Content and regulatory issues could also be challenging, especially as Netflix looks to take its service to other markets in Asia in its quest to cover the entire world by the end of next year. China is heavily regulated, and Netflix CEO Reed Hastings had to admit during the company’s most recent earnings call that it isn’t certain that Netflix will get a license to operate in China.

This post was updated at 4:38pm with Netflix’s official confirmation.

Sneak peek: This is TCL’s GoLive video streaming service

All eyes were on Dish’s new Sling TV service at CES this year, but others are moving forward with their own video streaming plans as well. One of them is TCL: The Chinese TV manufacturer has for some time talked about wanting to deliver live TV programming to its TV sets around the world, and the company gave a first preview of its GoLive streaming service at its booth on the CES show floor this week.

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TCL didn’t actually officially announce GoLive at the show, and the current status of the service was a bit unclear. Someone at the TCL booth told me that it is for now only available in China, but a spec sheet on display said that GoLive has already launched in 20 countries and is being accessed by more than 100,000 monthly active users. A premium movie component is apparently scheduled to launch in China and Australia this fall.

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The GoLive demo on display had access to 464 TV channels, all being streamed over the internet, with a big focus on Chinese and other international content.

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The GoLive app looked like any other streaming service, with one interesting difference: GoLive apparently lets users earn rewards points for watching ads, which can then be redeemed for premium content.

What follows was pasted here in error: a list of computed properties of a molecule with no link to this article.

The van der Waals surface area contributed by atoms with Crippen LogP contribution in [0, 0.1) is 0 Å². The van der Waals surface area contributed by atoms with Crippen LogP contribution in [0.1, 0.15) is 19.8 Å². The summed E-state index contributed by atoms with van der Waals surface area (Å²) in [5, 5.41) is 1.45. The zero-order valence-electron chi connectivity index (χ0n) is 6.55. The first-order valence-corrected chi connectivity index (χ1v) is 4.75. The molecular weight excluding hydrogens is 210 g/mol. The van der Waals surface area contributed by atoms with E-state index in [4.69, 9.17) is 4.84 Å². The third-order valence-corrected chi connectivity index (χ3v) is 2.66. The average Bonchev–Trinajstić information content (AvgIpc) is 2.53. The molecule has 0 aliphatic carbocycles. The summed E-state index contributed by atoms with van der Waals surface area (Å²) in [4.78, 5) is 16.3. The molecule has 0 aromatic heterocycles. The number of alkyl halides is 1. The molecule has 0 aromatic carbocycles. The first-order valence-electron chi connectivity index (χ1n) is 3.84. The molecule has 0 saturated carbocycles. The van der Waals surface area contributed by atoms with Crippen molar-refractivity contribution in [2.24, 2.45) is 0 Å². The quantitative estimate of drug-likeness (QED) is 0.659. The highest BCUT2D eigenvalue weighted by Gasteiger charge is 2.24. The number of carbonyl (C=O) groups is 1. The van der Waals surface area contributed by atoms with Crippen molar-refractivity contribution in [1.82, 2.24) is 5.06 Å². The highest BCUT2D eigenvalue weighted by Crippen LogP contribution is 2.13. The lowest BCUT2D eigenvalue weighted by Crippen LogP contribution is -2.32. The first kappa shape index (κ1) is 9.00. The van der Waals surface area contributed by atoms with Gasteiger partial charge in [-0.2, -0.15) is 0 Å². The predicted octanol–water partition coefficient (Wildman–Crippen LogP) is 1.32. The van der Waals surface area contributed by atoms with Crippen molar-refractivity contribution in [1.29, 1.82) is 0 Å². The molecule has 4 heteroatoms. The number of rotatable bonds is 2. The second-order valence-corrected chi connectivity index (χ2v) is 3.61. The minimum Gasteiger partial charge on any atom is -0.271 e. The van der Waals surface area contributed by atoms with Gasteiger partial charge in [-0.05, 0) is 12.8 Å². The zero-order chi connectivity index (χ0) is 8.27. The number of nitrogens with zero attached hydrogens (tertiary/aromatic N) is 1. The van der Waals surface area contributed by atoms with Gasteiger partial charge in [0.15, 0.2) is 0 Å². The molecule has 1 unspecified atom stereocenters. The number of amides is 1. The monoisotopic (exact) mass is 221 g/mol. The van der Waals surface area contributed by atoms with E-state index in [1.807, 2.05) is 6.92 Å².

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It may be some time before GoLive becomes available in the U.S., but its focus on international content could be appealing to some audiences, plus possibly a first step for more to come. Dish actually did the same thing and launched its DishWorld services with live TV content from around the world first to build out its infrastructure and prepare itself for the launch of Sling TV.

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Netflix will launch in Australia and New Zealand next March

Netflix is going to launch in Australia and New Zealand in March of 2015, the company announced Tuesday. The launch will bring the number of countries Netflix is available in to over 50, and the announcement is not unexpected: Netflix CFO David Wells said earlier this month that the company plans a “sizeable expansion” for 2015, and Netflix has reportedly been preparing to enter Australia by hiring local agencies for a launch campaign.

This is why Netflix loves the little ones: 75 of its kids shows have 2+ million viewers

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Netflix continues to be everyone’s favorite babysitter: 75 of the kids shows currently on Netflix have attracted more than two million viewers in the U.S. alone this year, and more than a dozen kids titles even have an audience of more than five million viewers. The company revealed this nugget in its letter to investors Wednesday — a day that otherwise wasn’t the greatest for the streaming service: Investors punished Netflix in after-hours trading for slower-than-expected growth, sending stock down 26 percent. But at least the kids still love Netflix…

Net neutrality getting dis-connected

For all the sturm und drang over fast lanes and slow lanes, from the point of view of Netflix, YouTube and other video streaming services, it’s a bit of a red herring.